Glossary | Complete Guide to information Technology | Midshire

Address: In IT, address refers to the location of an internet resource, such as email address, website address, and internet address.

Application: An application is a programme designed for a specific purpose, such as graphic design.

Bandwidth: Bandwidth refers to the measurement of the amount of data that can be transmitted over a network at any given time.

Bit: A binary digit of either 0 or 1, it is the most basic unit of data that can be processed by a computer.

Blog: The term blog refers to a webpage that contains entries and links that are updated daily in a journal-like format.

Browser: A programme used to access pages on the World Wide Web.

Business Continuity Plan: A set of documents, instructions, and procedures which enable a business to respond to accidents, disasters, emergencies, and threats without hindrance to key business operations.

BYOD: Bring your Own Device – a business technology policy that allows employees to bring their personal mobile devices to access company email and business data.

Byte: A group of adjacent binary bits that a computer processes as a unit to form a character such as the letter C. A byte consists of eight bits.

Client: A client is a programme or computer that connects to and requests information from a server.

Cloud Computing: Cloud computing is the term used to describe internet services such as online backup, and computer networks that are connected over the internet for storage and disaster recovery purposes.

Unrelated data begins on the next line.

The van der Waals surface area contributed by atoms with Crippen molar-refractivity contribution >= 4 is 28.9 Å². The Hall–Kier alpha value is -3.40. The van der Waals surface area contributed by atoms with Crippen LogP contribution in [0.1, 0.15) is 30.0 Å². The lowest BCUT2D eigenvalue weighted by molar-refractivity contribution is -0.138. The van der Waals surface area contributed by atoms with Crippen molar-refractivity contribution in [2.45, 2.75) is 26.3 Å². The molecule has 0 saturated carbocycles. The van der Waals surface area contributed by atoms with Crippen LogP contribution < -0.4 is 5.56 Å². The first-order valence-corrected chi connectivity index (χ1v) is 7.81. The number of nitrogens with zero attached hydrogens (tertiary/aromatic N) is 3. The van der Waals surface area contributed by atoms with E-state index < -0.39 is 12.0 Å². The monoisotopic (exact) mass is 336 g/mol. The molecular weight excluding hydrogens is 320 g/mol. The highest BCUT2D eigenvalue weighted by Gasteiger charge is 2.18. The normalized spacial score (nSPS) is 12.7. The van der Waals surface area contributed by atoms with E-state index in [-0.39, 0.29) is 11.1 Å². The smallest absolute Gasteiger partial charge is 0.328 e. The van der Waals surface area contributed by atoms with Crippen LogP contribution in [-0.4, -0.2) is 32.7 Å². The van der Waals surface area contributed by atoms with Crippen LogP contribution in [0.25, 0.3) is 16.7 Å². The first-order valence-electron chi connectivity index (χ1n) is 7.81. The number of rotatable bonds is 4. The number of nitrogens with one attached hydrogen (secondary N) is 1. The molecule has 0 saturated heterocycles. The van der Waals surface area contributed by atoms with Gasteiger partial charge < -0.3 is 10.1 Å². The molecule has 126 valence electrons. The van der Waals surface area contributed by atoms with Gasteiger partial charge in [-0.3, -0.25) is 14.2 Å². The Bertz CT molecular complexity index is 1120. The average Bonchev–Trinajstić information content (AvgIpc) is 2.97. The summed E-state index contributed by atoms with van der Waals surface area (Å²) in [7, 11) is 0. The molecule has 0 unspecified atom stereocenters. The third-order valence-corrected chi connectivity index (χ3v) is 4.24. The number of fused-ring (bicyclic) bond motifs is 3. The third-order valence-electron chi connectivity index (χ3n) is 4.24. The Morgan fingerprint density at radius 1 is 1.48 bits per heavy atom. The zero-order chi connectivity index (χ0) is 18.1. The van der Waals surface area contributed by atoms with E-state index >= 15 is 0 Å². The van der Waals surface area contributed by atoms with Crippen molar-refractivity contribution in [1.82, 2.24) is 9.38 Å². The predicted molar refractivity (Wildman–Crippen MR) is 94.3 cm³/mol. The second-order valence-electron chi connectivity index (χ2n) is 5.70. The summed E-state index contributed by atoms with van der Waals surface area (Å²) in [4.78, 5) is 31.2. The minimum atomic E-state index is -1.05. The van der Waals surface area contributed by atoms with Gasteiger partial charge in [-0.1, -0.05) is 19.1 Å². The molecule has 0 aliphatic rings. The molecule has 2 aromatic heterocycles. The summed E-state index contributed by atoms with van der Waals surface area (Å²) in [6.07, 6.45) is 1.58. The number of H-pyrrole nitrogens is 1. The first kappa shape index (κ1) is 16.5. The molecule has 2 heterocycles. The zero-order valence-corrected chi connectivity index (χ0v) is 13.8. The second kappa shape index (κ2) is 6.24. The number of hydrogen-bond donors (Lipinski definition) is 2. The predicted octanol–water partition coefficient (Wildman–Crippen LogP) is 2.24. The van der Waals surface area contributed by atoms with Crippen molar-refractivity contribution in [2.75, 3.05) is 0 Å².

Compress: Process of making a file smaller so that it will save disk space and transfer faster over a network.

Cookie: A small piece of information that a user may be asked to accept when connecting to certain pages via a web browser.

CPU: The Central Processing Unit – the part of the computer responsible for overseeing all operations and calculations.

CSP: Cloud Service Provider; a company that offers cloud computing services.

Cyberspace: Cyberspace refers to the virtual space in which communication via computer networks occur.

Database: A collection of information organised so that the user can quickly access the information within.

Decompress: The opposite of compressing a file; restoring the file to its original format and size.

Desktop: The working area of a computer screen that contains icons that represent items such as files and programmes.

Disaster Recovery: Disaster recovery refers to the processes, policies, and procedures that are in put in place in case a business’ technology infrastructure is compromised by human-induced or natural disasters.

Domain: The domain is part of an internet web address.

Dpi: Dots per inch; refers to the resolution of a printed image, the higher the dpi, the better the print quality.

E-mail: Electronic email; refers to the exchange of messages between people who have access to the same system or network (often via the internet).

Ethernet: A network technology that allows data to travel at 10 megabits per second by connecting devices to the internet or other network.

File: Nearly all information on a computer is stored within some type of file, it refers to the collection of data, images, and work in all digital formats that relate in some way.